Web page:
January 14, 2022

Projected state tax revenue growth set at 2.7%

BOSTON — Secretary of Administration and Finance Michael J. Heffernan, Senate Ways and Means Chair Michael J. Rodrigues, and House Ways and Means Chair Aaron Michlewitz today announced a consensus revenue forecast for Fiscal Year 2023 (FY23) of $36.915 billion, representing 2.7% growth in state tax revenue over adjusted Fiscal Year 2022 (FY22) projected revenue of $35.948 billion.

The adjusted FY22 revenue collections estimate incorporates a $1.548 billion upgrade of projected state tax revenues announced by Secretary Heffernan today, which is based upon current year-to-date revenues and economic data.

The consensus revenue forecast is the basis on which the Baker-Polito Administration, the House, and the Senate will build their respective FY23 budget recommendations.

Pursuant to Section 5B of Chapter 29 of the General Laws, the three officials above convene every year to establish a joint revenue forecast by January 15th. In addition to conferring with each other, the Secretary and Chairs held a public hearing on December 21, 2021 to receive testimony from the Department of Revenue, the State Treasurer’s Office, and independent, local economists from area foundations and universities on tax revenue.

“The Fiscal Year 2023 consensus revenue forecast aligns with expert testimony delivered in December and acknowledges improved revenue trends in the current fiscal year,” said Secretary of Administration and Finance Michael J. Heffernan. “We thank our colleagues in the House and Senate Ways and Means Offices for their continued partnership as we begin to develop a budget that will maintain fiscal discipline while providing necessary funding to protect essential government services and support key priorities throughout the Commonwealth.”

“The consensus revenue agreement for Fiscal Year 2023 reflects our continued commitment to prioritizing the long-term fiscal health of our Commonwealth as we continue down the road of recovery from this COVID-19 pandemic,” said Senate Committee on Ways and Means Chair Michael J. Rodrigues (D-Westport). “Thanks to a steady trend of strong tax revenue growth to date, a robust and health rainy day fund, the availability of over $2 billion in American Rescue Plan State Fiscal Recovery funds and continued collaboration with our partners in the Administration and the House, we are well positioned to continue building an equitable recovery. To that end, this agreement lays down the foundation for an impactful Fiscal Year 2023 budget that values the needs of our communities and our most vulnerable populations hardest hit by the pandemic, while ensuring our state remains in sound fiscal health.”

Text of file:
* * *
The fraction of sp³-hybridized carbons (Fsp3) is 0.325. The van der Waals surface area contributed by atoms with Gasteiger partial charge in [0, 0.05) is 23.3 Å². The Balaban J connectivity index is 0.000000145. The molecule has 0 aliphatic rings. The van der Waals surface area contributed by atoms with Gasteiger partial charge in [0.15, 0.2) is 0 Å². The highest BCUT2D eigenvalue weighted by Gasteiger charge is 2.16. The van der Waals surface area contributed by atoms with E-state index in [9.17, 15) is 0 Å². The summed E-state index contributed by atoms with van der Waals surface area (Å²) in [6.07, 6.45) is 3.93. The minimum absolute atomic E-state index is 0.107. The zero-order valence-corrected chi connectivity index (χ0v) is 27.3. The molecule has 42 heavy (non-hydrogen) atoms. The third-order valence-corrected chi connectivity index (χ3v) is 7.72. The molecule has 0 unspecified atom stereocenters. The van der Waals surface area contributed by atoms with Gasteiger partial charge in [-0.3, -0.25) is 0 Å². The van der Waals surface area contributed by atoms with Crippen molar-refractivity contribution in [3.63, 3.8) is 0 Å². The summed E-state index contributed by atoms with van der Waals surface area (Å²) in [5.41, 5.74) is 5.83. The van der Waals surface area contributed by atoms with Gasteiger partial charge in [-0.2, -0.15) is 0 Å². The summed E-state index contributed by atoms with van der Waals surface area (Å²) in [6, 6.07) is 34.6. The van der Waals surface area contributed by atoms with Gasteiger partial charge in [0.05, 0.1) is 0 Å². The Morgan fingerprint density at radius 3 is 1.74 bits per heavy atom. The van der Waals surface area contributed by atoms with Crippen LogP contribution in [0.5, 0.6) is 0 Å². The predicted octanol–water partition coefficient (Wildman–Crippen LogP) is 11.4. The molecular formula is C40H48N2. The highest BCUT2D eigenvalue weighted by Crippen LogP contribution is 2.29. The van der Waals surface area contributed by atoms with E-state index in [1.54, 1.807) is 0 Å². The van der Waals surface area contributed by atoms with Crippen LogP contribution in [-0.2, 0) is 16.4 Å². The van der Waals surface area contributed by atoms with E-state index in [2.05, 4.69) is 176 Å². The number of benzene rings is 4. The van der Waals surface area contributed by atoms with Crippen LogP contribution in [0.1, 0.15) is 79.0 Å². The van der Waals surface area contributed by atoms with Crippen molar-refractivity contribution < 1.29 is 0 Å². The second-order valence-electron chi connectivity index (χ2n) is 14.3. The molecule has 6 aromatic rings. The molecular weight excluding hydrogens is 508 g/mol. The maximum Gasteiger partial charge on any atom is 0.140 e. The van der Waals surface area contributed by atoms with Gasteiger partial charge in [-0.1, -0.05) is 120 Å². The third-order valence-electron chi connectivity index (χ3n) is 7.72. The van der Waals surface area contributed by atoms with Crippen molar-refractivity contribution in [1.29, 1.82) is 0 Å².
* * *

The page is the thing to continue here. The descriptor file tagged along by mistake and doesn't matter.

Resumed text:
“After some tumultuous budget cycles over the last several years, this consensus revenue agreement for Fiscal Year 2023 is a reasonable and appropriate forecast that will allow the Commonwealth to continue to provide the services our constituents deserve, while at the same time preserving our fiscal health. Despite the pandemic, our revenue intake continues to be better than anticipated, proving the continued resiliency of the Commonwealth’s economy,” said House Committee on Ways and Means Chair Representative Aaron Michlewitz (D-Boston). “I want to thank Chair Rodrigues and Secretary Heffernan for their continued partnership in these challenging times.”

Additional details:

  • Of the forecasted $36.915 billion in FY23 state tax revenues, an estimated $2.277 billion is projected to be capital gains tax revenue, of which, per statute, $873 million will be transferred to the Stabilization Fund and other long term liability funds for pension and retiree health insurance costs
  • The agreement also includes the following statutorily required off-budget transfers that are mandated by current law:
    • $3.744 billion transferred to the pension fund, a $329 million increase over the FY22 contribution, which keeps the Commonwealth on schedule to fully fund its pension liability by 2036
    • $1.325 billion for the Massachusetts Bay Transportation Authority (MBTA)
    • $1.165 billion for the Massachusetts School Building Authority (MSBA)
    • $25 million for the Workforce Training Fund

After $7.132 billion in off-budget transfers, the Secretary and Committee Chairs agree that $29.783 billion will be the maximum amount of tax revenue available for the budget in FY23, absent statutory changes.

M.G.L. Chapter 29 Section 7H ½ requires the Secretary and the House and Senate Committees on Ways and Means to jointly develop a potential gross state product (PGSP) growth benchmark for the ensuing calendar year. The PGSP growth benchmark is used by the Health Policy Commission to establish the Commonwealth’s health care cost growth benchmark. The three bodies have reached an agreement that the PGSP figure for calendar year 2022 will remain 3.6%. PGSP is a measure of the “full employment” output of the Commonwealth’s economy and reflects long-term trends in the economy rather than fluctuations due to the business cycle and, as a result, is meant to be fairly stable from year to year.




Media Contact:
Sophia Capone

Deputy Director for Strategy and External Affairs
Executive Office for Administration and Finance
Mobile: (617) 877-0526
Email: sophia.capone@mass.gov